Used in countless television scenes and movie shoots, often as protagonists stumble toward their inevitable death or as mourners huddle around a graveside, the invocation of 23:4 in popular culture has lead many to associate this psalm of trust with death and mourning.

From the perspective of form criticism, Psalm 23 is a “song of trust,” as are Psalms 4, 11, 27, 16, 62, and 131. Songs of trust have two things in common: a perceived calamity of some kind and trust that the calamity or disaster shall pass and all will be well. In fact, as scholars often note, in these songs of trust it is the very crisis that instigates the psalmist to cry out in trust— and not, as one might expect, in despondency or dejection. For example, in Psalm 27, trust comes even when standing in the midst of flesh-devouring evildoers and with armies encamped all around (27:1-3).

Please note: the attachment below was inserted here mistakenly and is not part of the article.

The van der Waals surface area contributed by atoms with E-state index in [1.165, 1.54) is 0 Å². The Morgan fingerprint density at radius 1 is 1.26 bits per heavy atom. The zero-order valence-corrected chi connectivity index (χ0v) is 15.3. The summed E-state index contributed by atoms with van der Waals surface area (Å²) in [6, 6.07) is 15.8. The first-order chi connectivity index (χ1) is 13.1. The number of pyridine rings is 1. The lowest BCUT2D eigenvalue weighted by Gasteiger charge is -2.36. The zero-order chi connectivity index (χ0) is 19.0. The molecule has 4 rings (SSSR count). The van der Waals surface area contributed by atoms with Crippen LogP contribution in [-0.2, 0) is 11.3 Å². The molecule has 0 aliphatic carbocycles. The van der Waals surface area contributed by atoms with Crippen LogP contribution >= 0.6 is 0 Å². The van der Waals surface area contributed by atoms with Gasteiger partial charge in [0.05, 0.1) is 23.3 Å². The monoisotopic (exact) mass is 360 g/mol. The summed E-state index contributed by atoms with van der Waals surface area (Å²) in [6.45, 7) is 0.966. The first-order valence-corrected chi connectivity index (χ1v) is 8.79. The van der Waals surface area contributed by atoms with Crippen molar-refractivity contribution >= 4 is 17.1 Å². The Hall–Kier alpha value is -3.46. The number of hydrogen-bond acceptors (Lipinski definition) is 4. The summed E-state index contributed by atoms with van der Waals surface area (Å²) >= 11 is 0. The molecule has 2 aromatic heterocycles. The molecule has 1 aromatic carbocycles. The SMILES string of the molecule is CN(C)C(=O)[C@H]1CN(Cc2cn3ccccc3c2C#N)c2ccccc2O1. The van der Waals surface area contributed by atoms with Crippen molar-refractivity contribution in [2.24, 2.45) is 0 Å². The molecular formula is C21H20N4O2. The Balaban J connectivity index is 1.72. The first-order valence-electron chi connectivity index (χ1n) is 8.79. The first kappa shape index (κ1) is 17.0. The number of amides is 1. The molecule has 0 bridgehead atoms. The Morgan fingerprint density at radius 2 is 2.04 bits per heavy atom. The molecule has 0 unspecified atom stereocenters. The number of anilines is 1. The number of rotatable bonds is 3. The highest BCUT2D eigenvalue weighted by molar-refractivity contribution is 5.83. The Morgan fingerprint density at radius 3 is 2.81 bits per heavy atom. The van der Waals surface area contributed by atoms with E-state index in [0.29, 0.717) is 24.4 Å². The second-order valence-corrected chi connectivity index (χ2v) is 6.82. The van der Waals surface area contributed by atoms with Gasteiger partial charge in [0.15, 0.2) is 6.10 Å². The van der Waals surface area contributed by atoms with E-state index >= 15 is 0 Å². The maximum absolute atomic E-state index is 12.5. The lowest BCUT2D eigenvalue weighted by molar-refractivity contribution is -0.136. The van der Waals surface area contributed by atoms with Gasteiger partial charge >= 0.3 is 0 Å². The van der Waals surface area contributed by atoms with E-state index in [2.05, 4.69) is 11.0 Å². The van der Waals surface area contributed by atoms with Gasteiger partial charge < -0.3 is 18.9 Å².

Yet what crisis was Psalm 23 addressing? And was that crisis one that centered on death, as is so often the case when the psalm is invoked today? Psalm 23 is quiet on the crisis that led to its composition. Rather it functions to remind its audience of the relationship between God and God’s people—and, perhaps most importantly, the psalm reminds readers about the beauties of living life in the here and now even amid the usual darkness that accompanies day-to-day life. The psalm begins with a faithful and hopeful claim, “The Lord is my shepherd, I shall not want.” As scholars often note, the Hebrew verb haser, translated in the NRSV as “want,” is same verb found in Deuteronomy 2:7, “Surely the Lord your God has blessed you in all your undertakings; he knows your going through this great wilderness. These forty years the Lord your God has been with you; you have lacked nothing” (compare Nehemiah 9:21, “Forty years you sustained them in the wildness so that they lacked nothing”). The invocation of two passages related to the forty years of wandering following the Exodus is noteworthy: God took care of the people then as they wandered through the desert. To be sure, life wasn’t always easy—but it was life. Those forty years might have seen a lot of grumbling and complaining, but they also saw manna free from heaven, the birth of a new generation, and eventual progress to the Promised Land. God cared for the wandering people—and they lacked nothing. The benefits of the relationship are clear: have faith in the God who shepherds you through the wilderness, for history tells you that this God will not let you lack what you need. This God will lead you to the Promised Land, providing you green pastures (food), still waters (drink), and a straight path (protection).